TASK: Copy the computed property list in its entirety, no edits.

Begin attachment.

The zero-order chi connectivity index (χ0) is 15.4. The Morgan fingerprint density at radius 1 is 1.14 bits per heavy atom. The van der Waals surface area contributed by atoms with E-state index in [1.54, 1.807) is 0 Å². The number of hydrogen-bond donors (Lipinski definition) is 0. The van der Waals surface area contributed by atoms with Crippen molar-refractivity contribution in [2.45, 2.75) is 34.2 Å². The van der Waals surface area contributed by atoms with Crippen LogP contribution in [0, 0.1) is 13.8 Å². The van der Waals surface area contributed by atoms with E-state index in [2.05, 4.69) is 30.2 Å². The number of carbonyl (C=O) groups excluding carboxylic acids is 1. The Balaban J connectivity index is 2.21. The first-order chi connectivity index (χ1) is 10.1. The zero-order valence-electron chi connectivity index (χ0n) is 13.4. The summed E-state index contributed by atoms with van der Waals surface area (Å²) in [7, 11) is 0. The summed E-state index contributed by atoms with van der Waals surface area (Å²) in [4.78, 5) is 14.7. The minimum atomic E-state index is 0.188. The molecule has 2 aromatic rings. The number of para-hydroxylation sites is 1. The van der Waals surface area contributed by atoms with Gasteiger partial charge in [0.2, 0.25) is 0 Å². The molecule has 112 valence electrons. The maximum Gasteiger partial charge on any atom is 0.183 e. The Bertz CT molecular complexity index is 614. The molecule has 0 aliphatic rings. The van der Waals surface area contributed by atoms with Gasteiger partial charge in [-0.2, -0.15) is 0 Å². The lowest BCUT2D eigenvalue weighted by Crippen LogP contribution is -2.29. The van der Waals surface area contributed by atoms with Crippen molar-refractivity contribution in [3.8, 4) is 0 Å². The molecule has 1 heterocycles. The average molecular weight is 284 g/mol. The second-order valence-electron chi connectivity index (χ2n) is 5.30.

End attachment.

The zero-order chi connectivity index (χ0) is 15.4. The Morgan fingerprint density at radius 1 is 1.14 bits per heavy atom. The van der Waals surface area contributed by atoms with E-state index in [1.54, 1.807) is 0 Å². The number of hydrogen-bond donors (Lipinski definition) is 0. The van der Waals surface area contributed by atoms with Crippen molar-refractivity contribution in [2.45, 2.75) is 34.2 Å². The van der Waals surface area contributed by atoms with Crippen LogP contribution in [0, 0.1) is 13.8 Å². The van der Waals surface area contributed by atoms with E-state index in [2.05, 4.69) is 30.2 Å². The number of carbonyl (C=O) groups excluding carboxylic acids is 1. The Balaban J connectivity index is 2.21. The first-order chi connectivity index (χ1) is 10.1. The zero-order valence-electron chi connectivity index (χ0n) is 13.4. The summed E-state index contributed by atoms with van der Waals surface area (Å²) in [7, 11) is 0. The summed E-state index contributed by atoms with van der Waals surface area (Å²) in [4.78, 5) is 14.7. The minimum atomic E-state index is 0.188. The molecule has 2 aromatic rings. The number of para-hydroxylation sites is 1. The van der Waals surface area contributed by atoms with Gasteiger partial charge in [0.2, 0.25) is 0 Å². The molecule has 112 valence electrons. The maximum Gasteiger partial charge on any atom is 0.183 e. The Bertz CT molecular complexity index is 614. The molecule has 0 aliphatic rings. The van der Waals surface area contributed by atoms with Gasteiger partial charge in [-0.2, -0.15) is 0 Å². The lowest BCUT2D eigenvalue weighted by Crippen LogP contribution is -2.29. The van der Waals surface area contributed by atoms with Crippen molar-refractivity contribution in [3.8, 4) is 0 Å². The molecule has 1 heterocycles. The average molecular weight is 284 g/mol. The second-order valence-electron chi connectivity index (χ2n) is 5.30.